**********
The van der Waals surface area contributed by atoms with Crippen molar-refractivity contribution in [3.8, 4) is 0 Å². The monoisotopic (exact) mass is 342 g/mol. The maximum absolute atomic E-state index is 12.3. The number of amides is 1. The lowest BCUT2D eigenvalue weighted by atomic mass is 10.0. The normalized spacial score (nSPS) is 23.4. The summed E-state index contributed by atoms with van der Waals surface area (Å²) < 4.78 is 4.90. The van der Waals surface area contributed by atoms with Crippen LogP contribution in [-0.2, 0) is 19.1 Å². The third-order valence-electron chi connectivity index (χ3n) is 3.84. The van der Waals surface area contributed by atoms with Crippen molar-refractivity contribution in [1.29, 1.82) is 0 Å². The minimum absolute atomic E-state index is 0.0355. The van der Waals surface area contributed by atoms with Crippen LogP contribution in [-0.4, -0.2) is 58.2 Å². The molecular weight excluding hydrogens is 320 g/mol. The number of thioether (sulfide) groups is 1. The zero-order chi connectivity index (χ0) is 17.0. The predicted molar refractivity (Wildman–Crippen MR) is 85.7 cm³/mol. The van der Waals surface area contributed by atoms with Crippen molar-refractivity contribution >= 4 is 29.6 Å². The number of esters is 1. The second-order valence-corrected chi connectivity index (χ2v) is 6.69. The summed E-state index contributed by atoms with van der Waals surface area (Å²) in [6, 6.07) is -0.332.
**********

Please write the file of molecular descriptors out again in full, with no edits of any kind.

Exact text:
The van der Waals surface area contributed by atoms with Crippen molar-refractivity contribution in [3.8, 4) is 0 Å². The monoisotopic (exact) mass is 342 g/mol. The maximum absolute atomic E-state index is 12.3. The number of amides is 1. The lowest BCUT2D eigenvalue weighted by atomic mass is 10.0. The normalized spacial score (nSPS) is 23.4. The summed E-state index contributed by atoms with van der Waals surface area (Å²) < 4.78 is 4.90. The van der Waals surface area contributed by atoms with Crippen LogP contribution in [-0.2, 0) is 19.1 Å². The third-order valence-electron chi connectivity index (χ3n) is 3.84. The van der Waals surface area contributed by atoms with Crippen molar-refractivity contribution in [1.29, 1.82) is 0 Å². The minimum absolute atomic E-state index is 0.0355. The van der Waals surface area contributed by atoms with Crippen LogP contribution in [-0.4, -0.2) is 58.2 Å². The molecular weight excluding hydrogens is 320 g/mol. The number of thioether (sulfide) groups is 1. The zero-order chi connectivity index (χ0) is 17.0. The predicted molar refractivity (Wildman–Crippen MR) is 85.7 cm³/mol. The van der Waals surface area contributed by atoms with Crippen molar-refractivity contribution >= 4 is 29.6 Å². The number of esters is 1. The second-order valence-corrected chi connectivity index (χ2v) is 6.69. The summed E-state index contributed by atoms with van der Waals surface area (Å²) in [6, 6.07) is -0.332.